Sometimes businesses that look very different from the outside can use surprisingly similar strategies that make billions for investors. Today, Uber is taking a page out of Microsoft's (NASDAQ:MSFT) book from the 1980s to not only take over the transportation market, but also to spread its wings into new products such as merchandise delivery.
Here's a look at the strategy the two companies are using to rule their respective industries.
The power of the network effect
When computers were new to households and businesses in the late 1970s and 1980s, one challenge was teaching people how to use them. An Apple Macintosh, for example, was very different from a Microsoft DOS- or (eventually) Windows-powered computer.
The more people you could train to use your operating system, the more likely they would be to buy your operating system. The more people using your operating system, the more software developers would create. More software would attract even more users, and so on. Microsoft's operating system business was like a snowball rolling down a hill, growing ever larger as it goes. This is the network effect and it's how Microsoft came to dominate PCs, something it is still profiting from today.
To start the process, Microsoft opened up its operating system to developers and corporate IT staff in ways that Apple wouldn't. In doing so it was able to become the standard in corporate PCs. Once users knew how to use the PC they were more likely to buy one at home.
For Uber, the network effect is equally important, but it's a network of drivers instead of operating system users. More drivers means faster service for customers; fast service times will draw more customers, which will attract more drivers; the cycle continues from there.
UberX has waged a price war against Lyft in the past year while offering minimum guaranteed rates for drivers. This is helping to push Uber's widespread adoption and growth. Low prices attract customers while guaranteed wages keep drivers happy. This keeps the network effect snowball rolling downhill.
Eventually, Uber wants to be the default service for both drivers and people looking for a ride. But that's not where it's going to stop.
Expanding beyond taxis
Uber doesn't just want to use the network effect to dominate the taxi or personal driver market. It wants to expand that infrastructure well beyond transporting people to transporting merchandise.
We're seeing that with UberRush, a delivery service recently launched in New York City. With UberRush, you can order products from merchants and a driver will deliver them, or Uber can courier packages between two places for you.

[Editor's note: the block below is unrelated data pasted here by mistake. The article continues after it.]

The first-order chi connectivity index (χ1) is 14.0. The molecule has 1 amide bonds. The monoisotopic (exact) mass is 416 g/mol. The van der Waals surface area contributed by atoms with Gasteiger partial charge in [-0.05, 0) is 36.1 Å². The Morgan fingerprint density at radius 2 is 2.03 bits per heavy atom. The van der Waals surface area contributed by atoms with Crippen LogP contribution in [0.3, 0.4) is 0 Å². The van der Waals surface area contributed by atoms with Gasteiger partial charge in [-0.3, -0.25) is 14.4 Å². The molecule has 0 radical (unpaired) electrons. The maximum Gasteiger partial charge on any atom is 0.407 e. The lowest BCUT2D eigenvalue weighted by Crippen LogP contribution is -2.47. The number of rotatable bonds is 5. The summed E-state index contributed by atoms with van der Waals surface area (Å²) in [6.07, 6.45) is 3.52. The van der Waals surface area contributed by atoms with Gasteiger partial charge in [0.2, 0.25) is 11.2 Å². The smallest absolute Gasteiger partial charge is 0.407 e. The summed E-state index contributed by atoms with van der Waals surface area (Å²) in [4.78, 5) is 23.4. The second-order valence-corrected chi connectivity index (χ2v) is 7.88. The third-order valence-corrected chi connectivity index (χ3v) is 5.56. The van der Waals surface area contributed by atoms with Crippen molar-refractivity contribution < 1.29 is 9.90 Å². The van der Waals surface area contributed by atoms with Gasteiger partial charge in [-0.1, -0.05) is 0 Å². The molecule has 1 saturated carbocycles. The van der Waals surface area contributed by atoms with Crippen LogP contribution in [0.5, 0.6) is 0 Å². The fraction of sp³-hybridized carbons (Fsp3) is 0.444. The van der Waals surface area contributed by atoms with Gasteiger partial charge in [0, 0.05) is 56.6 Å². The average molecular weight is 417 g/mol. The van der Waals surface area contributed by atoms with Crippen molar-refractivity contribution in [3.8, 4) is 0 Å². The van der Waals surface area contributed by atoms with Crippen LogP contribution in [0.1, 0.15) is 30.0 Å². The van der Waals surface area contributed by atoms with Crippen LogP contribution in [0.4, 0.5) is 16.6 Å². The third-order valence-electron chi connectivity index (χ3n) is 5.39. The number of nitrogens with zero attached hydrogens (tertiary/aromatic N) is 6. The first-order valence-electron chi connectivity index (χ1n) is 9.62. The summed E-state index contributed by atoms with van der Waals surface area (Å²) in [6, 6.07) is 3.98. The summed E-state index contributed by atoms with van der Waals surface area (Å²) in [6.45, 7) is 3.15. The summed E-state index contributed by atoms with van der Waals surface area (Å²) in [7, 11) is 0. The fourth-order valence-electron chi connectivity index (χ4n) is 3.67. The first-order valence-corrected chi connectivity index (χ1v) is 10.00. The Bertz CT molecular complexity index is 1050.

This is another way to simultaneously keep Uber drivers busy and add value for customers. But I think this is just the beginning. Imagine if Uber were a delivery option for locally ordered items, whether a pizza, a handbag, or groceries. The company could be integrated into mobile ordering systems, accessing your location when you order and matching up the nearest driver for the fastest delivery. It could be a faster way to deliver goods than Amazon.com could possibly create.
If Uber can grow its network of drivers, which stood at 162,037 active drivers in December, there's no telling what markets it could disrupt next. It's all because of the network effect that makes Uber more popular just because it's popular in the first place.
One way to generate incredible returns
The network effect is one of the most powerful tools a company can use to grow and create a durable competitive advantage in a market, but it's also relatively rare in business. That's why Uber is fighting so hard to keep Lyft from becoming a major competitor, and why it is offering high minimum wages for drivers and low prices for customers. Once the network effect takes hold, Uber will own its market just like Microsoft did in PCs.
That's not a bad strategy to follow, and it could make Uber worthy of the $40 billion valuation it has already received from investors.
Travis Hoium owns shares of Apple. The Motley Fool recommends Amazon.com and Apple. The Motley Fool owns shares of Amazon.com and Apple. Try any of our Foolish newsletter services free for 30 days. We Fools may not all hold the same opinions, but we all believe that considering a diverse range of insights makes us better investors. The Motley Fool has a disclosure policy.